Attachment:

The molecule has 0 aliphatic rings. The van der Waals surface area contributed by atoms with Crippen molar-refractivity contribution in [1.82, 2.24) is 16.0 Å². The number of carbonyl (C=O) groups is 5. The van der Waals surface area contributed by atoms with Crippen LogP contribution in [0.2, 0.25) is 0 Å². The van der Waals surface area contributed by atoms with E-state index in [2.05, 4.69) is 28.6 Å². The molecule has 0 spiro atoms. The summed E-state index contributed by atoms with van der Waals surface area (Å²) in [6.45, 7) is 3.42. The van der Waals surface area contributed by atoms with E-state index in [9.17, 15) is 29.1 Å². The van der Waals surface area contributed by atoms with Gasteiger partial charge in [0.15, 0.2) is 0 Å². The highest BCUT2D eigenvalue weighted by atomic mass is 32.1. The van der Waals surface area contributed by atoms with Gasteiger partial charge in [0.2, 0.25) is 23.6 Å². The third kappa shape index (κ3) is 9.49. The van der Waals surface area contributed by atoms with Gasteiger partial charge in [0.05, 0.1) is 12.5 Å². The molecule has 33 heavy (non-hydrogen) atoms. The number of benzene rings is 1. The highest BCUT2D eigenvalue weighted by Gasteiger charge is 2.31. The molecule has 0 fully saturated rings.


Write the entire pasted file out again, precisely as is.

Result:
The molecule has 0 aliphatic rings. The van der Waals surface area contributed by atoms with Crippen molar-refractivity contribution in [1.82, 2.24) is 16.0 Å². The number of carbonyl (C=O) groups is 5. The van der Waals surface area contributed by atoms with Crippen LogP contribution in [0.2, 0.25) is 0 Å². The van der Waals surface area contributed by atoms with E-state index in [2.05, 4.69) is 28.6 Å². The molecule has 0 spiro atoms. The summed E-state index contributed by atoms with van der Waals surface area (Å²) in [6.45, 7) is 3.42. The van der Waals surface area contributed by atoms with E-state index in [9.17, 15) is 29.1 Å². The van der Waals surface area contributed by atoms with Gasteiger partial charge in [0.15, 0.2) is 0 Å². The highest BCUT2D eigenvalue weighted by atomic mass is 32.1. The van der Waals surface area contributed by atoms with Gasteiger partial charge in [0.2, 0.25) is 23.6 Å². The third kappa shape index (κ3) is 9.49. The van der Waals surface area contributed by atoms with Gasteiger partial charge in [0.05, 0.1) is 12.5 Å². The molecule has 33 heavy (non-hydrogen) atoms. The number of benzene rings is 1. The highest BCUT2D eigenvalue weighted by Gasteiger charge is 2.31. The molecule has 0 fully saturated rings.